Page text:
One distinctive feature of Nemesius’s work, strongly underscored by Dusenbury, is his concentration on describing the human being as a creature of and in a classical social and political community——hence the book’s title’s “cosmopolitan” as a leitmotif adjective. Nemesius writes contemporary with the early work of Augustine in Hippo and the coincidence of concentrations on the social/political in Nemesius and in Augustine’s City of God makes it clear how an Augustine more deeply rooted in the Greek philosophers could have enriched and strengthened his own theology of human society and the individual’s place in it. Augustine has to make do with Cicero and the rumor of Plato for important philosophical underpinnings, while Nemesius has clearly read much more widely in the relevant literature—including importantly the medical literature — and thus, among other strengths, his interpretation of the fate of Adam and Eve is more nuanced than Augustine’s.
A striking theme in Nemesius shows off Dusenbury’s contribution well (Dusenbury 48–51). First, Nemesius writes of human beings as entities that can choose to lead a fully human life — a choice that leads to the creation of political communities. Human beings, according to Nemesius, make the choice to live a human life and thus rise (he even says, strikingly, that they thereby change their nature) to the level from which in other readings Adam and Eve are seen to have fallen. Second and less certain, Dusenbury captures the attention paid by other writers (notably Ephrem Syrus) in the Syria of Nemesius’s time to the case of Nebuchadnezzar, the biblical figure who “did eat grass as oxen”. Nemesius’s view is striking and the Syrian context is tantalizing. Dusenbury knows that he is pushing the envelope of the provable here, but it is good that he pushes.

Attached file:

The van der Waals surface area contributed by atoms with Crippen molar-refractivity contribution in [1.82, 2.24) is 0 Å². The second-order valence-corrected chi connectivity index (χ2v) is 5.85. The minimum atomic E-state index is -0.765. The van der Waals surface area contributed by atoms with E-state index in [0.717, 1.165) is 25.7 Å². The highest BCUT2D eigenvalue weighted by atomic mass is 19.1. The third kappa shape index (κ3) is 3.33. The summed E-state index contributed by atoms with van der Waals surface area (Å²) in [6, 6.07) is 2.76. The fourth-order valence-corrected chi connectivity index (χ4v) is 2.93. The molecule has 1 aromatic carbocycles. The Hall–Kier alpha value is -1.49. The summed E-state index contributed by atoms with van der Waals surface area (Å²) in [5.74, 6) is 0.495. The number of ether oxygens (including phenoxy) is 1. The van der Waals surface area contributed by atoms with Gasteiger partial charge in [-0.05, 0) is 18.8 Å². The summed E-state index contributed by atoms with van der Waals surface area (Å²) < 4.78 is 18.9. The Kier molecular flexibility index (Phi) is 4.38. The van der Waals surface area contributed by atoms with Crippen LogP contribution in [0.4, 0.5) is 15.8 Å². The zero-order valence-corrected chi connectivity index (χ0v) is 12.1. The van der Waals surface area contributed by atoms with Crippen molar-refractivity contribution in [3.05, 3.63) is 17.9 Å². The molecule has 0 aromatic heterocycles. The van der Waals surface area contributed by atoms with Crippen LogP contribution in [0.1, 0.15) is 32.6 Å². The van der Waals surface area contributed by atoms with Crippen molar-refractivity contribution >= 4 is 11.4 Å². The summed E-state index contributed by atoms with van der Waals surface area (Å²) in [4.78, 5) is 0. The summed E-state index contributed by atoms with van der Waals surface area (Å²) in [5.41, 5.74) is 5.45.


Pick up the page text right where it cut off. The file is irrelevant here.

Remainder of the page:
That example is one of several I could choose (his treatment of dioikesis for something anticipating ‘governance’ [Dusenbury 156-64] is more complex and impressive) to show how Dusenbury inhabits Nemesius’s text and his world with a scholarly imagination that lets him flesh out a consistent and provocative representation of what Nemesius was getting at and how it made him distinctive. He was as Christian as any other philosophically informed bishop (Synesius of Cyrene is a better comparandum than Augustine here) and if he was idiosyncratic on some points, that only demonstrates—as if we needed the demonstration—that the places where orthodox and conventional views eventually came down on these issues were not intrinsically better grounded or argued than positions like Nemesius’s that were relatively marginalized and are now easily overlooked.
The book is learned and lucid, if at times a bit more didactic in the cause of lucidity than I felt absolutely necessary. It should certainly be read and digested by those tracking the interplay of philosophy and theology in the years after the Cappadocians wrote, but should also unsettle the making of teleological narratives about the outcome of that interplay. What survives for us to read of those debates going forward to Claudianus Mamertus and Boethius and Philoponos is overdetermined in favor of texts compatible with later conventionalities and orthodoxies. For example, Christology lies beyond the ken of Nemesius’s book and hence of Dusenbury, but the fierce battles of the fifth and sixth centuries about the “human nature” of Christ emerged from a world in which a wider range of possibilities of understanding human nature existed than we have always realized. Students of those debates would also do well to think hard about Nemesius. Dusenbury has made that much, much easier to do.